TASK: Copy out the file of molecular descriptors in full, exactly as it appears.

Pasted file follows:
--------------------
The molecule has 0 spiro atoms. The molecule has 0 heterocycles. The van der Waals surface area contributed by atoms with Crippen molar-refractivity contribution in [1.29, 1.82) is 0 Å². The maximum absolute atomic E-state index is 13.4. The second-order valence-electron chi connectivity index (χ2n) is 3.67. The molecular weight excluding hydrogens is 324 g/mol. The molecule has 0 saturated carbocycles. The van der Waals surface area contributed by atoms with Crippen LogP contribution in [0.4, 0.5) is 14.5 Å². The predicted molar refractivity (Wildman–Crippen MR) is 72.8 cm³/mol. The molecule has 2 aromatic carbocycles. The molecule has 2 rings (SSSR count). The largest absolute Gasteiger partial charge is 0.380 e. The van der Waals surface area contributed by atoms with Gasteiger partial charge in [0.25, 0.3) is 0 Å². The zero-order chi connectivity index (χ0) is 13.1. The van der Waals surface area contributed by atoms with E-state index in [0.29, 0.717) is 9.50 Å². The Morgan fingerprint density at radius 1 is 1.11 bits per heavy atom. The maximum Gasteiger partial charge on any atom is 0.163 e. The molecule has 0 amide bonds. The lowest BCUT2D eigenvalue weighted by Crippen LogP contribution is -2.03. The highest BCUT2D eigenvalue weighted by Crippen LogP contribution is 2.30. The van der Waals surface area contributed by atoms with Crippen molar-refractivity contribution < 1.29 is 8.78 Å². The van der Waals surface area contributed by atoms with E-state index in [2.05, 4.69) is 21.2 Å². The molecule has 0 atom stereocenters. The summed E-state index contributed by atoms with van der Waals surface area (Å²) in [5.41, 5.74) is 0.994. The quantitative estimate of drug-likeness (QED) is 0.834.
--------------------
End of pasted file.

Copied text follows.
The molecule has 0 spiro atoms. The molecule has 0 heterocycles. The van der Waals surface area contributed by atoms with Crippen molar-refractivity contribution in [1.29, 1.82) is 0 Å². The maximum absolute atomic E-state index is 13.4. The second-order valence-electron chi connectivity index (χ2n) is 3.67. The molecular weight excluding hydrogens is 324 g/mol. The molecule has 0 saturated carbocycles. The van der Waals surface area contributed by atoms with Crippen LogP contribution in [0.4, 0.5) is 14.5 Å². The predicted molar refractivity (Wildman–Crippen MR) is 72.8 cm³/mol. The molecule has 2 aromatic carbocycles. The molecule has 2 rings (SSSR count). The largest absolute Gasteiger partial charge is 0.380 e. The van der Waals surface area contributed by atoms with Gasteiger partial charge in [0.25, 0.3) is 0 Å². The zero-order chi connectivity index (χ0) is 13.1. The van der Waals surface area contributed by atoms with E-state index in [0.29, 0.717) is 9.50 Å². The Morgan fingerprint density at radius 1 is 1.11 bits per heavy atom. The maximum Gasteiger partial charge on any atom is 0.163 e. The molecule has 0 amide bonds. The lowest BCUT2D eigenvalue weighted by Crippen LogP contribution is -2.03. The highest BCUT2D eigenvalue weighted by Crippen LogP contribution is 2.30. The van der Waals surface area contributed by atoms with Crippen molar-refractivity contribution < 1.29 is 8.78 Å². The van der Waals surface area contributed by atoms with E-state index in [2.05, 4.69) is 21.2 Å². The molecule has 0 atom stereocenters. The summed E-state index contributed by atoms with van der Waals surface area (Å²) in [5.41, 5.74) is 0.994. The quantitative estimate of drug-likeness (QED) is 0.834.